Planning and Community Health Research Center
Brownfield Remediation and Reuse
Brownfields are underused or abandoned sites contaminated by hazardous materials and toxins such as hydrochloric acid, zinc compounds, arsenic, and lead.
Improper reuse of these sites can result in exposure to these toxins and serious health complications:
- acute and chronic pulmonary conditions
- cardiovascular disease
- birth defects
- psychological and behavioral deficits
- brain and nerve damage
- digestive problems
- other negative health consequences
Despite these health risks, with proper decontamination and reuse strategies, brownfields can become sites of opportunities — community gardens, urban farms, parks, playgrounds, rain gardens, and other community amenities.
APA's commitment to the redevelopment brownfields is an integral part in its effort to assist planners in protecting the natural and built environments and improving the economic and social conditions of neighborhoods. APA has engaged in several projects and produced several resources on the redevelopment of brownfields in an attempt to shed light on this issue.
APA received a grant from the U.S. Environmental Protection Agency to launch a three-year initiative on brownfields training, research, and technical assistance. The project, Creating Community-Based Brownfields Redevelopment Strategies, aims to help community groups in low-income communities develop a new set of "eyes" to see brownfield sites as opportunities. The project entails the production of a workbook and an interactive training program designed to educate and empower community-based organizations dealing with brownfields.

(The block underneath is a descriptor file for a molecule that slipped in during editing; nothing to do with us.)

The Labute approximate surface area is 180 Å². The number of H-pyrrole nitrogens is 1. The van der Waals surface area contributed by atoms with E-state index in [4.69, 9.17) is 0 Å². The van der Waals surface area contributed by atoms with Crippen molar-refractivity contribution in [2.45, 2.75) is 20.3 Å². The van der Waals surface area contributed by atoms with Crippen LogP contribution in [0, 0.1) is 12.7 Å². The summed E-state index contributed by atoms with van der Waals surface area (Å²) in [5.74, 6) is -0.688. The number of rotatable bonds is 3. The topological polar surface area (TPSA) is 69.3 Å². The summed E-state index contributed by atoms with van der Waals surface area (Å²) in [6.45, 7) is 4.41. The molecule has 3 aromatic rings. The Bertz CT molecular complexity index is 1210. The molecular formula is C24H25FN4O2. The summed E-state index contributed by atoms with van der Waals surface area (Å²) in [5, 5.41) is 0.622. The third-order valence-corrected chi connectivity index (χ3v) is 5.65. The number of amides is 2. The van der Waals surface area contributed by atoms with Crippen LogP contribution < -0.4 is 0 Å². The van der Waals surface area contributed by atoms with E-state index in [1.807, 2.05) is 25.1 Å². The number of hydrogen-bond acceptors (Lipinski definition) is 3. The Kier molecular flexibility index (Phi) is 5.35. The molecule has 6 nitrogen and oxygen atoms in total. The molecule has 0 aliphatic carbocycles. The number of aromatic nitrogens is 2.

In January 2008, APA published Community Based Brownfield Redevelopment (PAS Memo), which presents cases on successful brownfield redevelopment projects. The case studies show how three community development corporations in different parts of the country use collaborative planning to transform brownfield liabilities into neighborhood assets. Through these case studies, the publication illustrates the significance of the visioning process in making brownfield plans a reality, as well as the importance of site selection, adequate financing, cooperation, and regulatory compliance through all the stages in the redevelopment process.
The Old Cities/Green Cities: Communities Transform Unmanaged Land (PAS 506/507) report, published in 2002, addresses the challenges to urban vitality presented by abandoned and vacant land. This report helps planners and community members rethink the value of vacant urban land and view it as a neighborhood resource. The report investigates the linkages between brownfields and greenfields; offers examples of adopting large-scale greening systems and promoting reuse of vacant lands and brownfields; and concludes with an in-depth case study of Pennsylvania Horticultural Society in combating urban blight through the greening of Philadelphia.